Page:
On how economic development really works…

September 12, 2008

Back when I was a daily business reporter, one of the stories that I periodically had to write (or edit) had to do with some new company coming to town and discovering the joys of Bradenton or New Haven or East Fishkill. There was the big press conference with all the local politicos lined up to cut the ribbon. And, more often than not, it seemed that this big news was timed to coincide with local elections.

I thought about this last night while skimming through the 10-Q that Barnes & Noble (BKS) filed yesterday. One of the footnotes had to do with Barnes & Noble’s purchase on June 26 of a distribution center in South Brunswick, NJ from the state’s Economic Development Authority. The company paid $21 million for the facility and the equipment. Barnes & Noble had been leasing the facility and the lease was set to expire in three years.

So I went looking for the original press release announcing the deal. I couldn’t find it, but I did find this story from an economic development publication that seems to have the same sorts of gushy language you’d expect to see in the press release, including this one:

“In the case of Barnes and Noble, the company looked at three different states,” said Jack Rosenfeld of GPU Energy. “But the New Jersey economic development authority offered them some creative financing options that included a lease-back and $32 million in bonds.”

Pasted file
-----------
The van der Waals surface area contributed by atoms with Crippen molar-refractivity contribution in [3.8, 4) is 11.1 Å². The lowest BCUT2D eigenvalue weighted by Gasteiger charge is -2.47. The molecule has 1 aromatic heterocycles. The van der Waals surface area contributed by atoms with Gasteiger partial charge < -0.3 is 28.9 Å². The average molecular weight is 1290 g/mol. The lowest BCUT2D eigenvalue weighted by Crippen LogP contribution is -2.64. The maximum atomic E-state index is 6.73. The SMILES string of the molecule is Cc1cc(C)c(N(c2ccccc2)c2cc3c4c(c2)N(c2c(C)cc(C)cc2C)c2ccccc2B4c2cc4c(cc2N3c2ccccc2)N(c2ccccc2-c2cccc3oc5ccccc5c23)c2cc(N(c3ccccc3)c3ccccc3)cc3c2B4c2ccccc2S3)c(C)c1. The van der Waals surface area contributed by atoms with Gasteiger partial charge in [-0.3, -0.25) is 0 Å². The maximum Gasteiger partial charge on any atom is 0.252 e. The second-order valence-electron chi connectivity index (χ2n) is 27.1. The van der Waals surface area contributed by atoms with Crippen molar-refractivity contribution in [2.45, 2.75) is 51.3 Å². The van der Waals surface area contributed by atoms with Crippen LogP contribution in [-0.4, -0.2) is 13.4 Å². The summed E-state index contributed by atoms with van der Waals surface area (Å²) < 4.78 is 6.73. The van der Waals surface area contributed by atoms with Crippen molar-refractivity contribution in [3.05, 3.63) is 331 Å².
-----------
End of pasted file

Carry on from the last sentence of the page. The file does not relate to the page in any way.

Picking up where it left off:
Over the years, the deal has been mentioned in passing in Barnes & Noble’s filings, but not with enough detail to really figure out who’s getting the better deal here. That’s usually how these sorts of things work. There’s the big press conference and then the details of how much this is really costing are buried. My bet, however, is that Barnes & Noble did better than the taxpayers of New Jersey here.

Granted, this is just the way the economic development game has been played and likely will continue to be played. There’s always a company looking to move. And there’s always a politician looking to show his (or her) job-getting prowess by throwing some tax dollars at the company.

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For those footnoted readers in the Bay Area, I’ll be speaking at the CFA Society of San Francisco on Sept. 25 with two other fantastic bloggers, Paul Kedrosky and Eric Savitz about how financial blogging is impacting the markets. There’s more information here. It should be a lively panel, so hope to see you there. And there’s the added bonus of Continuing Ed credit.

Image source: Georgia Tech

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